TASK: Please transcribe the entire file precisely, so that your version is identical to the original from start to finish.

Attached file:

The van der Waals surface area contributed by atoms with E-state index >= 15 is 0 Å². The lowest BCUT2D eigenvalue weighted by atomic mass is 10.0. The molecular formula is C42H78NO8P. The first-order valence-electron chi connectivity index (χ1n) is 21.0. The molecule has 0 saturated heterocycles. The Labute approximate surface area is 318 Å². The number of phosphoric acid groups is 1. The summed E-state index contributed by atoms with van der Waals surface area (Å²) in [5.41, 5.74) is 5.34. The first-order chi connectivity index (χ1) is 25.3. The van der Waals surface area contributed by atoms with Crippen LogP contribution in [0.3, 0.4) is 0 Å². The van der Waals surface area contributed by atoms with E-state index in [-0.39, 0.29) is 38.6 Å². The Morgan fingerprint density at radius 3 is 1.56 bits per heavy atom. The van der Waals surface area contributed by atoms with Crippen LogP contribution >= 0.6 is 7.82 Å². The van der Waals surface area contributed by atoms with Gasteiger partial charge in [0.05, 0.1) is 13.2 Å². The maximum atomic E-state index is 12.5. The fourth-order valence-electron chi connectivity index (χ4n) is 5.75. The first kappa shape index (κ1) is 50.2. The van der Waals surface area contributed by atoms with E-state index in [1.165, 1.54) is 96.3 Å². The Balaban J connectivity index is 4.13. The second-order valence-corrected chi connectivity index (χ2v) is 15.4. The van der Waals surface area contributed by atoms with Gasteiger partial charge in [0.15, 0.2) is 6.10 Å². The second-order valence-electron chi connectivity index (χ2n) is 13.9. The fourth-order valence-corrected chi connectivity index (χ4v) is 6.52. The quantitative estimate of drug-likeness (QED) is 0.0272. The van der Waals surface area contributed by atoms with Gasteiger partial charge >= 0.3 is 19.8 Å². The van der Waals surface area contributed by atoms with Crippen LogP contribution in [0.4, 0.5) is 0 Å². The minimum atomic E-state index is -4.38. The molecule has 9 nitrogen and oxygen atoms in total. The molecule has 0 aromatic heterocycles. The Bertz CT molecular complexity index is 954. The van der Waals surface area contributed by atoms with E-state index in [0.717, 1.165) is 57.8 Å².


The van der Waals surface area contributed by atoms with E-state index >= 15 is 0 Å². The lowest BCUT2D eigenvalue weighted by atomic mass is 10.0. The molecular formula is C42H78NO8P. The first-order valence-electron chi connectivity index (χ1n) is 21.0. The molecule has 0 saturated heterocycles. The Labute approximate surface area is 318 Å². The number of phosphoric acid groups is 1. The summed E-state index contributed by atoms with van der Waals surface area (Å²) in [5.41, 5.74) is 5.34. The first-order chi connectivity index (χ1) is 25.3. The van der Waals surface area contributed by atoms with Crippen LogP contribution in [0.3, 0.4) is 0 Å². The van der Waals surface area contributed by atoms with E-state index in [-0.39, 0.29) is 38.6 Å². The Morgan fingerprint density at radius 3 is 1.56 bits per heavy atom. The van der Waals surface area contributed by atoms with Crippen LogP contribution >= 0.6 is 7.82 Å². The van der Waals surface area contributed by atoms with Gasteiger partial charge in [0.05, 0.1) is 13.2 Å². The maximum atomic E-state index is 12.5. The fourth-order valence-electron chi connectivity index (χ4n) is 5.75. The first kappa shape index (κ1) is 50.2. The van der Waals surface area contributed by atoms with E-state index in [1.165, 1.54) is 96.3 Å². The Balaban J connectivity index is 4.13. The second-order valence-corrected chi connectivity index (χ2v) is 15.4. The van der Waals surface area contributed by atoms with Gasteiger partial charge in [0.15, 0.2) is 6.10 Å². The second-order valence-electron chi connectivity index (χ2n) is 13.9. The fourth-order valence-corrected chi connectivity index (χ4v) is 6.52. The quantitative estimate of drug-likeness (QED) is 0.0272. The van der Waals surface area contributed by atoms with Gasteiger partial charge >= 0.3 is 19.8 Å². The van der Waals surface area contributed by atoms with Crippen LogP contribution in [0.4, 0.5) is 0 Å². The minimum atomic E-state index is -4.38. The molecule has 9 nitrogen and oxygen atoms in total. The molecule has 0 aromatic heterocycles. The Bertz CT molecular complexity index is 954. The van der Waals surface area contributed by atoms with E-state index in [0.717, 1.165) is 57.8 Å².